Once you make an offer n a home or other piece of real estate and your offer is accepted, that’s not the end of the story. It’s actually just one step in a somewhat complicated process.
Typically, the next step is for the transaction to be placed in escrow. That means a neutral third party will handle money, documents, and various tasks necessary to proceed to the closing as laid out in the purchase agreement or sales contract. Escrow facilitates the sale process by providing for the efficient transfer of money and paperwork.
Is Escrow Necessary?
The explanation above may leave you wondering if you really need escrow. Unless you live in a part of the country where Round Table Closings are the norm (see below), the answer is almost certainly yes. Aside from the fact that the other parties involved in the transaction will insist on it, escrow protects you by ensuring that no funds or property will be transferred until all the necessary conditions as specified in the purchase agreement are met.
Who Handles Escrow?
Depending on where you live, a specialist at the title company known as a closer may take care of escrow, or an attorney may deal with it. Even if an attorney does handle it, though, he may look to a closer from the title company for some of he processing.
What’s Involved in Handling Escrow?
Whoever he or she is, the escrow officer is responsible for fulfilling the requirements of the buyer, seller, and lender and closing escrow once that’s been done. Along the way, the escrow agent will deal with home inspections, home insurance, repairs as necessary, paying bills, disbursing other funds as required, examining documents, and storing them safely for tax purposes.
Round Table Closings
As mentioned above, in some parts of the country, real estate transactions don’t involve an escrow agent. Instead, the buyer, seller, and real estate agents have what’s known as a table closing.
At a table closing, the seller signs the paperwork that will transfer ownership of the home. The buyer signs the mortgage documents including the promissory note. After that, the buyer’s money is collected, and he or she receives house keys, garage door openers, security codes, etc. Finally, the seller receives the proceeds of the transaction.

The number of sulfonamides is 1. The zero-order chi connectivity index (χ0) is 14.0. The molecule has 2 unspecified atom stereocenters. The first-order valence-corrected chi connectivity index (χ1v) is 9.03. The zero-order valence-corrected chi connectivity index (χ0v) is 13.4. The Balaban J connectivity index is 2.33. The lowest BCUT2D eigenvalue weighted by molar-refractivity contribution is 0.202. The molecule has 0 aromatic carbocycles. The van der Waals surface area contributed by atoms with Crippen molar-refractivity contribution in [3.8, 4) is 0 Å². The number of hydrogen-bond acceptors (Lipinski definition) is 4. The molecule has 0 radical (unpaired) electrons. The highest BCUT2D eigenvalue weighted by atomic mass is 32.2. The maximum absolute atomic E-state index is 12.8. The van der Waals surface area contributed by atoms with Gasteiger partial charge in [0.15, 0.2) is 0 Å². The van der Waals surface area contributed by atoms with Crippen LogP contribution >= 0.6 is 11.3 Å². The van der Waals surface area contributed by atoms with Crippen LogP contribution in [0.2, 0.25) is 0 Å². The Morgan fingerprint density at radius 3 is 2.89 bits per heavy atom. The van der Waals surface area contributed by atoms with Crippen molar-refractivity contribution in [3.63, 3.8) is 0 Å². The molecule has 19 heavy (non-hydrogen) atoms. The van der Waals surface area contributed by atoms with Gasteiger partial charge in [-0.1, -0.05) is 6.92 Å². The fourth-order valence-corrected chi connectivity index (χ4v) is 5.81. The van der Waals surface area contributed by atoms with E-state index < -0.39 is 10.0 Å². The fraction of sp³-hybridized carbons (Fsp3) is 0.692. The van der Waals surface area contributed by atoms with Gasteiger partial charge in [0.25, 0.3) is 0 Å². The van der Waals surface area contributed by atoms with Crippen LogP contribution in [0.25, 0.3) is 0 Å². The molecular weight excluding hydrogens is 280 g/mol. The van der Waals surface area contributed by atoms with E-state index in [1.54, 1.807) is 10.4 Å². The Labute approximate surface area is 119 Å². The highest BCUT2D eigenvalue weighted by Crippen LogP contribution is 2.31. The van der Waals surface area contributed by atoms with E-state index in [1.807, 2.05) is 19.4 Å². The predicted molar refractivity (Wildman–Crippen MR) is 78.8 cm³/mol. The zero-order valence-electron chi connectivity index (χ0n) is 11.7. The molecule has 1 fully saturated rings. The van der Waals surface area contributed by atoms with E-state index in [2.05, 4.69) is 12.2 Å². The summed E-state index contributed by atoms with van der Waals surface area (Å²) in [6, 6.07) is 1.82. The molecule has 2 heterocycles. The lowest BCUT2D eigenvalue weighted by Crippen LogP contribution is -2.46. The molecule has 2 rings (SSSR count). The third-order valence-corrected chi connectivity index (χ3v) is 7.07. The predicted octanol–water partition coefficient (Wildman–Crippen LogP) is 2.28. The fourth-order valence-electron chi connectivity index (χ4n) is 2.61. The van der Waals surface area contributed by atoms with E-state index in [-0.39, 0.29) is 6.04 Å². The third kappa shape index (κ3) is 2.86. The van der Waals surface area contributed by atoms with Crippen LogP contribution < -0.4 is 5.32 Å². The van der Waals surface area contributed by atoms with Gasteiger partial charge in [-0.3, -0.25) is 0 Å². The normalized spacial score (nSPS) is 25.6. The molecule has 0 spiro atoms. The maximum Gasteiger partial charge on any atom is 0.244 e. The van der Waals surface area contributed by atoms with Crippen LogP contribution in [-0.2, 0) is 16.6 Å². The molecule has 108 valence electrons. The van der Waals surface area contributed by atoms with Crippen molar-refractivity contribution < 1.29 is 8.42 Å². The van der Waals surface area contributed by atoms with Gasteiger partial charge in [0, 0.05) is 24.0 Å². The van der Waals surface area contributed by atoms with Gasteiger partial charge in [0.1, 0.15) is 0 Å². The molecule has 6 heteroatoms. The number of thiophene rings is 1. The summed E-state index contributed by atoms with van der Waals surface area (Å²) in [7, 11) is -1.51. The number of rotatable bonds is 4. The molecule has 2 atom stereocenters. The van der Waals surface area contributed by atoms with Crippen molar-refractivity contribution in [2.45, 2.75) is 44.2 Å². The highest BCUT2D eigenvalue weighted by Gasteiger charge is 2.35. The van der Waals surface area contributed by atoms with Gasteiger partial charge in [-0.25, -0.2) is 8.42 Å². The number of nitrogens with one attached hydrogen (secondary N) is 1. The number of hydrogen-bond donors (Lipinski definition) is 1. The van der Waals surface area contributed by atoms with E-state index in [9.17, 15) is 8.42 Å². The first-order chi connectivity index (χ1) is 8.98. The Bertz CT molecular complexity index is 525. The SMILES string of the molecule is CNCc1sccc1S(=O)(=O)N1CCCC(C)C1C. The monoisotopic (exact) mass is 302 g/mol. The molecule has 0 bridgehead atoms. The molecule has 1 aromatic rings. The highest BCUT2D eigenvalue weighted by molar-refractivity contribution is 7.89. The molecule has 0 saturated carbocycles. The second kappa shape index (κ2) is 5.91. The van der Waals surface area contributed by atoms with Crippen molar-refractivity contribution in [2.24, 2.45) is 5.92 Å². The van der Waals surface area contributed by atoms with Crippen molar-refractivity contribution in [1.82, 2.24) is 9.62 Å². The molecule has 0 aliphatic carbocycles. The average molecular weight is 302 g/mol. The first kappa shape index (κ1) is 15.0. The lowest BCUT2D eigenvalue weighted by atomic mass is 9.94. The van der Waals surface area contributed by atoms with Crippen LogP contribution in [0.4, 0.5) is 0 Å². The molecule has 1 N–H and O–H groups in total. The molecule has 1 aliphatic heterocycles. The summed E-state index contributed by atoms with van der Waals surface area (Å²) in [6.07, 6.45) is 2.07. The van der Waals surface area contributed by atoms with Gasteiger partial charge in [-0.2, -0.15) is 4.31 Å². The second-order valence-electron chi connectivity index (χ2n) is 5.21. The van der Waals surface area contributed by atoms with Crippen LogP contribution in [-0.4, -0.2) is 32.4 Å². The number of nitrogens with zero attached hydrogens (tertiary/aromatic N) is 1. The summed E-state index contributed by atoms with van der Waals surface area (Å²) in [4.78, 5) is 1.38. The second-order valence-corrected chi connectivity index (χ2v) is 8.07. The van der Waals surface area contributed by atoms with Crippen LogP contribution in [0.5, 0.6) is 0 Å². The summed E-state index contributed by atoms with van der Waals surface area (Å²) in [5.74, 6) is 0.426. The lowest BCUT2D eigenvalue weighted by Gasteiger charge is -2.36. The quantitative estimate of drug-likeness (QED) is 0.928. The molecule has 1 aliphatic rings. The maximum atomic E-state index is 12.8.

Before you actually attend the table closing, you’ll receive such documents as the Loan Estimate, the Closing Disclosure, and other paperwork from the lender’s attorney or other parties involved in the sale. After the closing, you’ll receive a Settlement Statement.
You’ll be required to submit information as well, possibly including Social Security numbers, bank account numbers, and loan and credit account numbers.
Protect Yourself Against Fraud
Whether you’re involved in an escrow or a table closing, be sure to protect your personal data from those who would use it to commit fraud by making sure the email address on incoming emails seems valid. If it doesn’t, let your real estate or settlement agent know at once.
It’s also wise to phone instead of email, using the official phone number on a company’s website or business card. Don’t depend on the number in an email.
Be wary of changes to wiring instructions. Title and escrow companies virtually never request last-minute changes.
Confirm account information before wiring money. Your bank can do this for you.
Verify the transfer of money immediately. Call the title or escrow company and make sure they received the funds.
Finally, if you believe someone has targeted you for fraud, report it to your bank immediately and ask for a Fraud Wire Recall.
Also report the problem to the FBI’s Internet Crime Complaint Center, your regional FBI office, the FTC, and your local police.
And, of course, notify your escrow or settlement agent.
In summary, whether you’re involved in an escrow or round table closing, you’ll need skilled professionals to make sure everything goes off without a hitch. They’ll let you know exactly how the process will unfold and what will be required of you along the way.
True Title, Inc.